My wife, K.D.’s, car battery died a few days before the new year. The engine teased her with a few sputters before it decided to give up. I gave K.D. a ride to and from work that day, and we let the car sit for the weekend. There was a part of me that hoped that the car would “rise again” after three days. Would that not be the perfect story for an Easter sermon one day? It did not happen. But as we drove the Subaru to get a new battery, I thought about resurrection.
When a car battery dies, we get a new one. That is not resurrection. That is replacement. When we say we believe in “the resurrection of the body,” we do not hope that God is going to trade us out for someone newer and better. That is not encouraging. The exact details are a mystery, but the hope of the resurrection is that something happens in our very own selves.
Most of the time we hear about resurrection when we explore the idea of life after death, but it has meaning for us every day as well. Every day we wake up with the old day behind us and a new day ahead. And in these new days, we hope that God’s love is constantly changing us for the better – to be better at loving God and loving our neighbors, whatever that might look like.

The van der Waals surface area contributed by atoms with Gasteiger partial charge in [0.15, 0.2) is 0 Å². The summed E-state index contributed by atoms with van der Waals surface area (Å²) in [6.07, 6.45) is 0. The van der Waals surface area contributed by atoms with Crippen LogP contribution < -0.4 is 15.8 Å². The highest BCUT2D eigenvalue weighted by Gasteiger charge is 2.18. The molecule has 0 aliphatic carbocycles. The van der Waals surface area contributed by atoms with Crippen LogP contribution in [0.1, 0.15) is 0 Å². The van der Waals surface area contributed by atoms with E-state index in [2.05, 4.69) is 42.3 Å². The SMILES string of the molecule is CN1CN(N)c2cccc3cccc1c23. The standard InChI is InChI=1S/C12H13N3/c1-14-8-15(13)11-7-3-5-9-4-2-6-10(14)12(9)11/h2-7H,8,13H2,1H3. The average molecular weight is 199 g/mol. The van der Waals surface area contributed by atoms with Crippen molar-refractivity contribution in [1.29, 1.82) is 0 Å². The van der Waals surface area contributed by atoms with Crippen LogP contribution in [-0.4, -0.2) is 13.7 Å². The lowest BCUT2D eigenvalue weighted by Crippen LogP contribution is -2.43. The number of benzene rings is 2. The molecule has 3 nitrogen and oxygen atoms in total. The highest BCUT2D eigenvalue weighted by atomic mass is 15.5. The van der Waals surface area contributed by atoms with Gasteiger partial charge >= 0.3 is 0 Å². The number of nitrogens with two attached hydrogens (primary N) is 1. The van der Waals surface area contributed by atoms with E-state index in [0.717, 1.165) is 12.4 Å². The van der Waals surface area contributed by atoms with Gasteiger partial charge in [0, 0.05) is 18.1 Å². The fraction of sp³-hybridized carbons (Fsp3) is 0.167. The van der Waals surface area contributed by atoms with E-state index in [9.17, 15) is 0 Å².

All of this deep thinking brought on by a dead car battery is actually helpful for the new year. Sometimes making resolutions exaggerates a feeling of shame. We promise to give up hollow vices or develop healthier habits, and we get lost in a sense of failure. Maybe changes are for the best, but they do not have to come at the expense of our self-worth.
The hope of the resurrection tells us how much God loves us. Us– not some better version of us, but us. And it takes off some of the pressures of perfecting the way that we live our lives. Every day we wake up to a new day, open to what God’s love can do in our lives that day.
Psalm 51 is a nice anthem for ringing in a new year. Take some of these words as you polish of your list of resolutions for 2019: “Create in me a clean heart, O God, and put a new and right spirit within me. Do not cast me away from your presence and do not take your holy spirit from me.”
May these next 360-plus days be full of grace and peace.